Wednesday, August 31, 2011
A Tall Grayish Figure (Part II)
The elegant gray figure has followed me here, or rather, there are many like him (or her) here in Oklahoma. They are far more reclusive than my Georgetown fellow. If they sense our presence at all they take flight.
We have one frequent visitor to the pond near our house. He glides in over the trees, drops low and working his wings, lands expertly along the edge of the water and resettles his feathers. After a few moments of reacquainting himself with his surroundings, he begins walking gingerly along the edge of the pond, his high, backward steps measured and slow. He looks like an old man walking contentedly through a park with his hands clasped behind his back. No rush, just passing the time, enjoying the view. But the heron is a hunter. His disinterested behavior only lulls the water creatures into a sense of safety. He studies the ground as if choosing among the offerings of tiny delicacies on a silver tray. The pond pops with mud-brown frogs no bigger than a thumbnail and small fish dart in and out of the shallows. He stops and stares hard into the water. Under the heron’s laser gaze is one of these frogs or a fish that isn’t paying attention.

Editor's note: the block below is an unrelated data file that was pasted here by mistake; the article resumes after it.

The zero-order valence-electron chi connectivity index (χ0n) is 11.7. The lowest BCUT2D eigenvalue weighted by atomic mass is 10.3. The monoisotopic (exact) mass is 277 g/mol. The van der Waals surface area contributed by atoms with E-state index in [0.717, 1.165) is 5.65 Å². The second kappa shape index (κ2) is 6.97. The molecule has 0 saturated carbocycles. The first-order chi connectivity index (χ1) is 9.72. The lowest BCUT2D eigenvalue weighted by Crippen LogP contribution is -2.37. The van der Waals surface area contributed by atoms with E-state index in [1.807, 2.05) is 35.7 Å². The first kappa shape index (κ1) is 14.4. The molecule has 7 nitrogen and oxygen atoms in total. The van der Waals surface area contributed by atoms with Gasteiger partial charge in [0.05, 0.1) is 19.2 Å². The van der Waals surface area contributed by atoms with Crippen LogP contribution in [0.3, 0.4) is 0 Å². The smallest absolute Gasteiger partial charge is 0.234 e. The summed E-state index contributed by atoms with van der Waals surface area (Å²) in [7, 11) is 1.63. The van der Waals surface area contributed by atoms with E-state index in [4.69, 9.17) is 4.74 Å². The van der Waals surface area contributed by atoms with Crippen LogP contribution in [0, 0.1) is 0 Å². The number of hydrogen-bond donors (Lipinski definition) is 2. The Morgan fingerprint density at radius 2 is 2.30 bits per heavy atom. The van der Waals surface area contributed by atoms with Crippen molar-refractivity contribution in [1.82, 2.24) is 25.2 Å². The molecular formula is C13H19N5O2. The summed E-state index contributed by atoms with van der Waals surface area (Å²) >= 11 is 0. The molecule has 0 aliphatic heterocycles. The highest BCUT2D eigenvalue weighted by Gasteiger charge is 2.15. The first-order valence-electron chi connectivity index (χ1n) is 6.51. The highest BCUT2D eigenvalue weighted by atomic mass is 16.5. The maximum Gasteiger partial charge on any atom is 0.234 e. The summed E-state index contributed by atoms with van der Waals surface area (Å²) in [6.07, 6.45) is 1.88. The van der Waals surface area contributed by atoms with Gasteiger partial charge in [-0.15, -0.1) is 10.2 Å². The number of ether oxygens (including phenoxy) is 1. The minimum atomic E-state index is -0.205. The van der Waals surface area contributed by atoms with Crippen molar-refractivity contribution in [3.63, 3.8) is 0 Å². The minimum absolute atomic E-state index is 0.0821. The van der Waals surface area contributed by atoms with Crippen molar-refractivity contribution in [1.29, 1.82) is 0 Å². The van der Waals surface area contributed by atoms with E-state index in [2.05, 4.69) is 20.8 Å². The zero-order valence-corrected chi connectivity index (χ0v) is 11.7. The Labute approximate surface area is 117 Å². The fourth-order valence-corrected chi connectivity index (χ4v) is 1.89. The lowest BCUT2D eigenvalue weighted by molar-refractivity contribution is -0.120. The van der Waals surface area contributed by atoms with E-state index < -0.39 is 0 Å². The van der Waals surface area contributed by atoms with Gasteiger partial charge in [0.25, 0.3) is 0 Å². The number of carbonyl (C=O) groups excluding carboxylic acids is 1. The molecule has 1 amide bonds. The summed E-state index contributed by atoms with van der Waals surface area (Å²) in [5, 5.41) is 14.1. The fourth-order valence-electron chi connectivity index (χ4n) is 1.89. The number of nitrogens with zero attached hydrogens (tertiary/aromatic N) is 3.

One late afternoon as the setting sun lit the eastern side of the pond, a heron stood among the tall grasses at the pond’s edge and gazed into the still brown water. Suddenly his head darted forward and we saw a large fish struggling in his beak. With quick and careful maneuverings, the heron twisted the fish so that it followed the line of his beak and bit by bit, the heron swallowed his prey. It looked to be too big for even this large bird and for several moments we watched as the heron gulped, the shape of the fish clearly visible within the long neck. I was reminded of Carson McCuller’s story about the jockey who was so small and thin one could see the outline of a lamb chop in his stomach after he’d eaten it. The fish then was completely gone, down into the heron's stomach and he resumed his measured steps along the shore.
(The Carson McCuller’s quote, from her short story The Jockey, is: “Sylvester turned to the rich man, ‘If he eats a lamb chop, you can see the shape of it in his stomach a [sic] hour afterward. He can’t sweat things out of him anymore. He’s a hundred and twelve and a half. He’s gained three pounds since we left Miami.’ ‘A jockey shouldn’t drink,’ said the rich man.”)